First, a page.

“We might have to get rid of Alex Cross. I’m serious,” he said in a whisper. “You hear me, Jezzie?”

  She knew he was testing her, trying to get a reaction. “It’s a serious thing to say. Let me work on it a little. I’ll find out what Alex knows. Be patient.”

  “You’re fucking him, Jezzie. That’s why you’re patient.”

  “No, I’m not.”

  She was undoing his belt, being a little clumsy with her left hand. She needed to keep him in line for a while longer.

  “How do I know you haven’t fallen for Alex Cross?” he persisted.

  “Because, Michael, I’m in love with you.” She pushed closer to Devine and held him. He was easy to fool. They all were. All she had to do now was wait out the FBI, and they were home free. Perfect. The crime of the century.


  I WAS ASLEEP when I got the call at four in the morning. A devastated Wallace Hart was on the line. He was calling from Fallston, where he had a serious problem on his hands.

  An hour later I was at the prison. I was one of four privileged insiders secreted in Wallace’s cramped, over-heated office.

  The press hadn’t been told about the sensational escape yet. They had to be alerted soon—there was no getting around that. They’d have a field day with the news flash that Soneji/Murphy was back on the loose.

  Wallace Hart was slumped over his paper-littered desk as if he’d been gut-shot. The others in the office were the prison warden and the prison’s attorney.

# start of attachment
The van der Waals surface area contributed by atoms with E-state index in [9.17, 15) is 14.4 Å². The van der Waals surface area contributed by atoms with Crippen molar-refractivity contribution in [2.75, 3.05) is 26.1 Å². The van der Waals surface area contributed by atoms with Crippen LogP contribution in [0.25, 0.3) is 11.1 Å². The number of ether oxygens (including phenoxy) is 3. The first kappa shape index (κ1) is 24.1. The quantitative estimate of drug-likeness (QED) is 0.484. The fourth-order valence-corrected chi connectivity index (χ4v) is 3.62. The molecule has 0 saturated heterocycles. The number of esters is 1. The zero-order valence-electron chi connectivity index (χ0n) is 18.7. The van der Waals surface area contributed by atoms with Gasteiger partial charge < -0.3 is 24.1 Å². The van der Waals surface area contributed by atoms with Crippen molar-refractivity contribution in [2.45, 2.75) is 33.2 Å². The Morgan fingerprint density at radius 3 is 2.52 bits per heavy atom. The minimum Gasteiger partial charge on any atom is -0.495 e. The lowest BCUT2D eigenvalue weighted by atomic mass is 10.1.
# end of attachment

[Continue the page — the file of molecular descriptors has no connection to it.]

“What do you know about this missing guard?” I asked Wallace at the first opportunity.

  “His name’s Fishenauer. Thirty-six years old. He’s been at the prison eleven years with a good service record,” said Hart. “Until today, he did his job.”

  “What’s your best guess? Is this guard Gary’s latest hostage?” I asked Wallace.

  “I don’t think so. I think the son-of-a-bitch bastard helped Soneji escape.”

  That same morning, the FBI set up round-the-clock surveillance on Michael Devine and Charles Chakely. One theory was that Soneji/Murphy might come after them. He knew that they had screwed up his master plan.

  The body of prison guard Robert Fishenauer was found in a dilapidated garage on the abandoned farm in Crisfield, Maryland. A twenty-dollar bill was stuffed into his mouth. The bill was not part of the Florida ransom money.

  The usual rumors of Soneji/Murphy “sightings” went on throughout the day. Nothing came of them.

  Soneji/Murphy was out there somewhere, laughing at us, probably howling in some dark cellar. He was back on the front page of every newspaper in the country. Just the way Gary liked it. The number-one Bad Boy of all time.

  I drove to Jezzie’s apartment that night around six. I didn’t want to go over there. My stomach wasn’t doing too well. My head was in even worse shape. I had to warn her that Soneji/Murphy might have her on his list, especially if he’d connected Jezzie with Devine and Chakely. I had to warn Jezzie, without telling her everything else I knew.

  As I climbed the familiar, redbrick porch stairs, I could hear rock music playing inside the house, making the walls tremble. It was Bonnie Raitt’s Taking My Time album. Bonnie was wailing “I Gave My Love a Candle.”

  Jezzie and I had played the Bonnie Raitt tape over and over at her lake cabin. Maybe she was thinking of me that night. I’d been doing a lot of thinking about Jezzie the past few days.

  I rang the bell, and Jezzie opened the screen door. She was wearing her usual attire: a wrinkled T-shirt, cutoffs, thongs. She smiled and looked glad to see me. So calm, cool, and collected. My stomach was knotted up tight. The rest of me was very cold. I knew what I had to do now. At least I thought I did.